Too much story-telling in this review, I know, but it’s because I don’t really want to say what I must, which comes in the form of a question. Why, in spite a cast of fine actors, all of whom I’ve seen doing top-quality performances in other productions, is this show dead boring? < BR>
Why does Joss McWilliam drag his feet around like an old man, rather than someone in the prime of life, even though he is pretending to be dying of cancer? Where’s his enthusiasm for his work, if not for his potential lover? And why does he keep slipping into a David Niven accent and then forgetting it?
And talking about accents, where did Sarah Kennedy’s come from? It’s supposed to be north of England, but it was neither genuine (I was there with some English friends), consistent nor comprehensible. And why did director Jon Halpin have Melinda Butel speak (when she remembered) like Marilyn Monroe, who was never one of Hitchcock’s blondes? The only accent that really worked was Danny Murphy’s, as Hitchcock, and he got Hitch’s pompous mixture of flat English vowels and American twang to perfection. The other member of the cast, Damien Cassidy as the Blonde’s put-upon and putting-upon Husband, didn’t have the same problem, as he didn’t speak until the last scene.
If the actors weren’t able to convince us that their hearts were in these roles, perhaps the text itself is partly to blame, because the plot is creaky and, after the first 20 minutes, very predictable. The script itself is wordy, pretentious and over-written, and to begin a play with a 10-minute lecture on the technical aspects of photographic technique is not guaranteed to put an audience in a happy frame of mind, especially not the television producer who was one of my companions.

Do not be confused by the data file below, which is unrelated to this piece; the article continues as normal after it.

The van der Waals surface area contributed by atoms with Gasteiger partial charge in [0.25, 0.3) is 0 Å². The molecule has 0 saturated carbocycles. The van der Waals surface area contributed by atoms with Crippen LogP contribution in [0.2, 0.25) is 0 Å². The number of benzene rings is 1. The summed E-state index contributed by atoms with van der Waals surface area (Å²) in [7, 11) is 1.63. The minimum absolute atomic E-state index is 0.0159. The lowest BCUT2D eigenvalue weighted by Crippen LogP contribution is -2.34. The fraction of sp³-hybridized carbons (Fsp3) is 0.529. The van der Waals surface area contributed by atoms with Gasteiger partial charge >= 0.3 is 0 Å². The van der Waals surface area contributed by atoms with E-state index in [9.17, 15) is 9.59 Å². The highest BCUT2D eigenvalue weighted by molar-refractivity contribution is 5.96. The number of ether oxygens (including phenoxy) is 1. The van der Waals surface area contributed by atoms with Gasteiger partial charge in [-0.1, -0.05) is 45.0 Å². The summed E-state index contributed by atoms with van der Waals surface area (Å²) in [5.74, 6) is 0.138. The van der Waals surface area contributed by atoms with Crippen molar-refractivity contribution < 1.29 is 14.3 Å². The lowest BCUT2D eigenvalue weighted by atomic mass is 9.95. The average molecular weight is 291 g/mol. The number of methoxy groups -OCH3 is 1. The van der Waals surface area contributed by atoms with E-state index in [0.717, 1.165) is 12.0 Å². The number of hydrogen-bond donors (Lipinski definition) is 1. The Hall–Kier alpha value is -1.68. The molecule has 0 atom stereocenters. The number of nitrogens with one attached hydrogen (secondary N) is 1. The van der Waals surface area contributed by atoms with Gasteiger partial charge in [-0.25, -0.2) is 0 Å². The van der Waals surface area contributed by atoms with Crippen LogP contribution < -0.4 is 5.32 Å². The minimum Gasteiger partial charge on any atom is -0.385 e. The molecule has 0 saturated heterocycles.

But director Jon Halpin must also bear some of the blame. There’s no energy in this production and, in spite of all the potential in the plot, no sense of either fear, urgency or tension. The wide stage of the Bille Brown Theatre doesn’t help, either, as the actors spend too much of their time walking from one end to another, which slows down the action and draws attention to things that we shouldn’t be noticing, like Sarah Kennedy’s totally inappropriate high-heeled shoes (in which she goes for a walk on a rocky Greek island?).
It’s too early in the run for the actors to be tired with the play, so they can’t be forgiven for their failure to engage us. During interval at the 6.30pm show I attended, I overheard plenty of complaints from both middle-aged subscribers and high school students that the play was too long, that they were bored witless, and that they would rather be home watching The Bill.
Most of them went back for the second half, but in spite of the twist in the tale, I don’t think they got their money’s worth, for this was one of those unfortunate theatrical events where nothing neither script, actors or directors lived up to their formidable reputations. Our state theatre company should be able to offer us better fare than this.
Directed by Jon Halpin
Playing until 10 September 2005.
Running time: 2 hrs 25 minutes, including 20 minute interval